Life in the outer landscape is at risk – so too is our inner landscape threatened. Every time a species of animals disappears, the internal bestiary of humanity is also further impoverished. So says Professor Henri F. Ellenberger, eminent historian of psychiatry. He uses the word “bestiary” in a cognate sense to that of the word “imaginary,” to refer to the images of beasts that inhabit us, consciously or unconsciously, and which form part of our interior humus.
Of what materials is the humus of the soil made? Of micro-organisms that feed on organic matter which they thus recycle. Pushing the analogy further, we might say that the interior humus of human beings feeds on living presences which surround us. Such presences might be people or animals or works of art, or landscapes, writings, or objects that inspire.
It is this interior humus which is now threatened, just as is the humus of the soil—and for similar reasons. What living presences nourish people who spend hours each day at the wheel of a car, seeing nothing but other vehicles, and then spend the rest of the day in a confined, purely functional space, eyes fixed on a column of numbers? And then if they spend all their leisure time in front of a television or computer screen, what sort of life can circulate within them? They will soon no longer live; they will only be able to function.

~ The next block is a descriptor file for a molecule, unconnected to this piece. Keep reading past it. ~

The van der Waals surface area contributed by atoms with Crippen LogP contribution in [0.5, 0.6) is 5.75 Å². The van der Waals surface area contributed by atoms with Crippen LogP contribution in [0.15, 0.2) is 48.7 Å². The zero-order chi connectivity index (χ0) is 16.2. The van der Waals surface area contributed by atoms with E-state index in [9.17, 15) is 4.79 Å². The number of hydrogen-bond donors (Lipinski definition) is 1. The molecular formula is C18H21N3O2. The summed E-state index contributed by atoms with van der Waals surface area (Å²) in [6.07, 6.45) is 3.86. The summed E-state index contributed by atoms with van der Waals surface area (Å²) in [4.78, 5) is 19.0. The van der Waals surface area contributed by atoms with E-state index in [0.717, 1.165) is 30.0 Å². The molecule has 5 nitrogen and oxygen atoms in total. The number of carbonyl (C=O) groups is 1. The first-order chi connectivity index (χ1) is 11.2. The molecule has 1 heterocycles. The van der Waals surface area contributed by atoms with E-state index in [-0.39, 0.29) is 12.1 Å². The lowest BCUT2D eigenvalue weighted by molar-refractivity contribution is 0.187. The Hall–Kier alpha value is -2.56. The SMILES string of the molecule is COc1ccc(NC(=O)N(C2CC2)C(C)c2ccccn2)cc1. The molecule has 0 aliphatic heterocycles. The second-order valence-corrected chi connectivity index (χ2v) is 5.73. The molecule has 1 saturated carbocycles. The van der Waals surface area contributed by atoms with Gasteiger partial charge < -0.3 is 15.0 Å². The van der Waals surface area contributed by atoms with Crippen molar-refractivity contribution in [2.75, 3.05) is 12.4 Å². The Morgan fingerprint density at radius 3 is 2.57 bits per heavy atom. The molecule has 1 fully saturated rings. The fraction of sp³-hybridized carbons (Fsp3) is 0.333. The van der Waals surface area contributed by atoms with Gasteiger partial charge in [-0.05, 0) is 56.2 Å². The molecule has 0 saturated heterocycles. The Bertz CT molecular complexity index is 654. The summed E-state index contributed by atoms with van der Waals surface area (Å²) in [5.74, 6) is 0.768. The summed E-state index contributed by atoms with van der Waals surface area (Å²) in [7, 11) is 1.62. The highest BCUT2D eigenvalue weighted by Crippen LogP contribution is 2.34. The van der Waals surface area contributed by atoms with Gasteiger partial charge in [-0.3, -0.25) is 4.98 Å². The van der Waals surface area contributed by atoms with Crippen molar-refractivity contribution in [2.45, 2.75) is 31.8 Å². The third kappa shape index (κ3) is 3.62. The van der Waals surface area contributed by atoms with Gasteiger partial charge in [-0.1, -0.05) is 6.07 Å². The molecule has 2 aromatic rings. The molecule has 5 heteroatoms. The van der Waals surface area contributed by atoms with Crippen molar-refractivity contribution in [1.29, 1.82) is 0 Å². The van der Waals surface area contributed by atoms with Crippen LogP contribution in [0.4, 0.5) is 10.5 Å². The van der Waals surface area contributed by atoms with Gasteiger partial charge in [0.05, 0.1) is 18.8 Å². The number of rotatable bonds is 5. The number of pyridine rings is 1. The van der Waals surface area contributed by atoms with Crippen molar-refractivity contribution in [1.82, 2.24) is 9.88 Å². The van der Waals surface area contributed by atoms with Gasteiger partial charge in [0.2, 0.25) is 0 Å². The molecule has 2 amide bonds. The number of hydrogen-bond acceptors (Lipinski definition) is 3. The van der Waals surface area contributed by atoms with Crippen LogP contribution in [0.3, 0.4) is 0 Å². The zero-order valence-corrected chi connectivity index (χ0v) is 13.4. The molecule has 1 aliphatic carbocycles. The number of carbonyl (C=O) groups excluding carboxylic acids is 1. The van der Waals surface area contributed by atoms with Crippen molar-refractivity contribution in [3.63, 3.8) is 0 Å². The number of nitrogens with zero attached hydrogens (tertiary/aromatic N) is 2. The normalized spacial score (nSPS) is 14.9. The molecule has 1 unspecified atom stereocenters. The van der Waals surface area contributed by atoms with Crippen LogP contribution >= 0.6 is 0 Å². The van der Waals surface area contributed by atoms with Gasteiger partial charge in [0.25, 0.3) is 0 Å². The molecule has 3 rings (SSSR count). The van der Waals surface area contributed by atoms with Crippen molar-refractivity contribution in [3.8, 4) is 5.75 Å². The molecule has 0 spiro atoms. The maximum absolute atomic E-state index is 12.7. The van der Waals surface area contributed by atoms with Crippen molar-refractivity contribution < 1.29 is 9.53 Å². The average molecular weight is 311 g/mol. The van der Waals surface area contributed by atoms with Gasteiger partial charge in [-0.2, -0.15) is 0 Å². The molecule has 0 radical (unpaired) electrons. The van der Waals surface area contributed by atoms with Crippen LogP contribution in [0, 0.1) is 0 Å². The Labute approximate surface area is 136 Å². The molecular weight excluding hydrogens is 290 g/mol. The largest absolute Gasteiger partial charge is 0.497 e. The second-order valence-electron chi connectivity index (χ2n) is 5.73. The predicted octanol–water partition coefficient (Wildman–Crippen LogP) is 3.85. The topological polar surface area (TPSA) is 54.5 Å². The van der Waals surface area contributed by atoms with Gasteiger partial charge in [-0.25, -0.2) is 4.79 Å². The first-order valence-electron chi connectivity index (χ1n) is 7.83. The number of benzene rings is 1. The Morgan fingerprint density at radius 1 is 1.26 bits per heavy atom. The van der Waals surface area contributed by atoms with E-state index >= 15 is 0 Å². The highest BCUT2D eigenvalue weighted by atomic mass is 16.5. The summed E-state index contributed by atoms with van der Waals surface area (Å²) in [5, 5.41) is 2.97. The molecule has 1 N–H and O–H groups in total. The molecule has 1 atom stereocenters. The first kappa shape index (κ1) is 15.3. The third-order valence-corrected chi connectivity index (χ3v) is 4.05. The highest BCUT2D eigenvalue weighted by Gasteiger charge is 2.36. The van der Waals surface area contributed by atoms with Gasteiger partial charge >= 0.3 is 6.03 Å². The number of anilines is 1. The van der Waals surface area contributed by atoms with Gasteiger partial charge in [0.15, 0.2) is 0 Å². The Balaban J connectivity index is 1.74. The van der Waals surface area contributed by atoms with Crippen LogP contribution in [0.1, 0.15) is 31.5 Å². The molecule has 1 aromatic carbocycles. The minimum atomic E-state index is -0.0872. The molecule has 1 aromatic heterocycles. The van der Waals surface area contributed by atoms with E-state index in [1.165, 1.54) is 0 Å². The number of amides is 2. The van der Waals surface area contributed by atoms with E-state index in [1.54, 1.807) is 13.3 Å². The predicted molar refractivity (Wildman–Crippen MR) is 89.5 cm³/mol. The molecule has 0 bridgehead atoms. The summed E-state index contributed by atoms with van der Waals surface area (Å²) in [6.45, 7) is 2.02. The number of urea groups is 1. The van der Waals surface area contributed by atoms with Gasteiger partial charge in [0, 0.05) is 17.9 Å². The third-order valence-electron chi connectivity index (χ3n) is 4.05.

As early as the beginning of the 1950s, psychiatrist Claude Allard noted the appearance of the machine in the dreams and deliria of children. In a book entitled L’enfant machine” (“Machine Child”), he described this phenomenon as the “Hephaestus complex,” Hephaestus being the Greek god of technology—a mechanic.
We no longer live: we function, with the help of energy drinks, pills, and artificial limbs or assistive devices
See here an athlete, a runner more specifically, in a happy moment of his youth, a time when he ran for his own pleasure on a deserted beach. This young man was Britain’s Roger Bannister who, in 1954, was the first man to run the mile in under four minutes. Listen to his own words about that time: “I was seized by the quality of the air and the beauty of clouds, by a kind of mystical perfection. In this supreme moment, I lived an intense joy. I was terrified and frightened by the enormous excitement that these few steps could elicit … The earth seemed almost to move with me. I ran from then on and a cool rhythm invaded my body. Not conscious of my movements, I discovered a new unity with nature. I had found a new source of power and of beauty, a source I never would have dreamed existed.”